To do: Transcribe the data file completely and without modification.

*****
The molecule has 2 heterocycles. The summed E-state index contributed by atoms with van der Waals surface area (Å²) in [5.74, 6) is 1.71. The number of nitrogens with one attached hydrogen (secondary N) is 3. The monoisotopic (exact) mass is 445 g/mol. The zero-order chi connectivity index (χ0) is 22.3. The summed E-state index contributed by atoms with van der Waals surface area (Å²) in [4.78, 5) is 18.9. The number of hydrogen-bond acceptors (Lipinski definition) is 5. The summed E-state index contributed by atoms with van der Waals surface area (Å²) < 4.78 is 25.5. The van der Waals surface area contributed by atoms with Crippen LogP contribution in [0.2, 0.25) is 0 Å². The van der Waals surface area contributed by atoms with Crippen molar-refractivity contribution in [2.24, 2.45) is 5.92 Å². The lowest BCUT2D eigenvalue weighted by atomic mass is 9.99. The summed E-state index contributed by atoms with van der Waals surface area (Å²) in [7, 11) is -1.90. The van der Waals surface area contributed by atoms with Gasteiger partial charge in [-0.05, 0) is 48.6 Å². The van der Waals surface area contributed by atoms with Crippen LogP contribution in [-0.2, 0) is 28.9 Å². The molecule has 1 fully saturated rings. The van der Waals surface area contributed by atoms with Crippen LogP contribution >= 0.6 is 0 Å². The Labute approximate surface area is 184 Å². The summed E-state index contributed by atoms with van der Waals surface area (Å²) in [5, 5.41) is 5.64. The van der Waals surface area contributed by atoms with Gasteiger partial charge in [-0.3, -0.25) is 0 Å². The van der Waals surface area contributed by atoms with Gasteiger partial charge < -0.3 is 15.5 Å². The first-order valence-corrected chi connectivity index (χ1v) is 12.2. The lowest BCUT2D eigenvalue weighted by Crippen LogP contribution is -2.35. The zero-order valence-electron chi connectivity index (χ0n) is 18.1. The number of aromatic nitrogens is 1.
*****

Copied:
The molecule has 2 heterocycles. The summed E-state index contributed by atoms with van der Waals surface area (Å²) in [5.74, 6) is 1.71. The number of nitrogens with one attached hydrogen (secondary N) is 3. The monoisotopic (exact) mass is 445 g/mol. The zero-order chi connectivity index (χ0) is 22.3. The summed E-state index contributed by atoms with van der Waals surface area (Å²) in [4.78, 5) is 18.9. The number of hydrogen-bond acceptors (Lipinski definition) is 5. The summed E-state index contributed by atoms with van der Waals surface area (Å²) < 4.78 is 25.5. The van der Waals surface area contributed by atoms with Crippen LogP contribution in [0.2, 0.25) is 0 Å². The van der Waals surface area contributed by atoms with Crippen molar-refractivity contribution in [2.24, 2.45) is 5.92 Å². The lowest BCUT2D eigenvalue weighted by atomic mass is 9.99. The summed E-state index contributed by atoms with van der Waals surface area (Å²) in [7, 11) is -1.90. The van der Waals surface area contributed by atoms with Gasteiger partial charge in [-0.05, 0) is 48.6 Å². The van der Waals surface area contributed by atoms with Crippen LogP contribution in [-0.2, 0) is 28.9 Å². The molecule has 1 fully saturated rings. The van der Waals surface area contributed by atoms with Crippen LogP contribution >= 0.6 is 0 Å². The Labute approximate surface area is 184 Å². The summed E-state index contributed by atoms with van der Waals surface area (Å²) in [5, 5.41) is 5.64. The van der Waals surface area contributed by atoms with Gasteiger partial charge in [-0.3, -0.25) is 0 Å². The van der Waals surface area contributed by atoms with Gasteiger partial charge < -0.3 is 15.5 Å². The first-order valence-corrected chi connectivity index (χ1v) is 12.2. The lowest BCUT2D eigenvalue weighted by Crippen LogP contribution is -2.35. The zero-order valence-electron chi connectivity index (χ0n) is 18.1. The number of aromatic nitrogens is 1.